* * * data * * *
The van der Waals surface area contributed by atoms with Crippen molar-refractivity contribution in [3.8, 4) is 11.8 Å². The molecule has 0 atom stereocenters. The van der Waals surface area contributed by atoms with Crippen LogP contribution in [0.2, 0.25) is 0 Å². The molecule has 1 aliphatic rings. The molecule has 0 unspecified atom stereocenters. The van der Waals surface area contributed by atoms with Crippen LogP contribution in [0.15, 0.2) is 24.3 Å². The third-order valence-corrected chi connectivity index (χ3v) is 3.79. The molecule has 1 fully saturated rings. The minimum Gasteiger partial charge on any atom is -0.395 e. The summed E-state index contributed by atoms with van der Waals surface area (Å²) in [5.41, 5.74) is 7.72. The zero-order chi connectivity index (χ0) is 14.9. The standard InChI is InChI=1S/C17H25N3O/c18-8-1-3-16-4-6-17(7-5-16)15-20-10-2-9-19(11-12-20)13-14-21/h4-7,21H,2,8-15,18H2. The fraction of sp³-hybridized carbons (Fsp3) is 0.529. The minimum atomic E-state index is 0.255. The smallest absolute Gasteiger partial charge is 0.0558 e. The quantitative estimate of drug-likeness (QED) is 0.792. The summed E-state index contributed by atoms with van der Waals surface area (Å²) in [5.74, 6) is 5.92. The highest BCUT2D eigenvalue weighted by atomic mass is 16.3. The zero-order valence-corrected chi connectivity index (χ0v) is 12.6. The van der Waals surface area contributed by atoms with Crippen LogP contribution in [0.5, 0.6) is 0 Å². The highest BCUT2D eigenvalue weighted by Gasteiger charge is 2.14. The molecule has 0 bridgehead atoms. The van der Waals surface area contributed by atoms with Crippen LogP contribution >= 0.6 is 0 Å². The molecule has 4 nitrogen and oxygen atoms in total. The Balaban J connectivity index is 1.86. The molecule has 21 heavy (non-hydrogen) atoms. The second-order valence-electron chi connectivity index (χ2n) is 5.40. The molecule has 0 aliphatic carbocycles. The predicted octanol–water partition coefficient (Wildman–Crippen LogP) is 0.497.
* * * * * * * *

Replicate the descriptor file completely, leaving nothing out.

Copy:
The van der Waals surface area contributed by atoms with Crippen molar-refractivity contribution in [3.8, 4) is 11.8 Å². The molecule has 0 atom stereocenters. The van der Waals surface area contributed by atoms with Crippen LogP contribution in [0.2, 0.25) is 0 Å². The molecule has 1 aliphatic rings. The molecule has 0 unspecified atom stereocenters. The van der Waals surface area contributed by atoms with Crippen LogP contribution in [0.15, 0.2) is 24.3 Å². The third-order valence-corrected chi connectivity index (χ3v) is 3.79. The molecule has 1 fully saturated rings. The minimum Gasteiger partial charge on any atom is -0.395 e. The summed E-state index contributed by atoms with van der Waals surface area (Å²) in [5.41, 5.74) is 7.72. The zero-order chi connectivity index (χ0) is 14.9. The standard InChI is InChI=1S/C17H25N3O/c18-8-1-3-16-4-6-17(7-5-16)15-20-10-2-9-19(11-12-20)13-14-21/h4-7,21H,2,8-15,18H2. The fraction of sp³-hybridized carbons (Fsp3) is 0.529. The minimum atomic E-state index is 0.255. The smallest absolute Gasteiger partial charge is 0.0558 e. The quantitative estimate of drug-likeness (QED) is 0.792. The summed E-state index contributed by atoms with van der Waals surface area (Å²) in [5.74, 6) is 5.92. The highest BCUT2D eigenvalue weighted by atomic mass is 16.3. The zero-order valence-corrected chi connectivity index (χ0v) is 12.6. The van der Waals surface area contributed by atoms with Crippen LogP contribution in [0.5, 0.6) is 0 Å². The highest BCUT2D eigenvalue weighted by Gasteiger charge is 2.14. The molecule has 0 bridgehead atoms. The van der Waals surface area contributed by atoms with Crippen LogP contribution >= 0.6 is 0 Å². The molecule has 4 nitrogen and oxygen atoms in total. The Balaban J connectivity index is 1.86. The molecule has 21 heavy (non-hydrogen) atoms. The second-order valence-electron chi connectivity index (χ2n) is 5.40. The molecule has 0 aliphatic carbocycles. The predicted octanol–water partition coefficient (Wildman–Crippen LogP) is 0.497.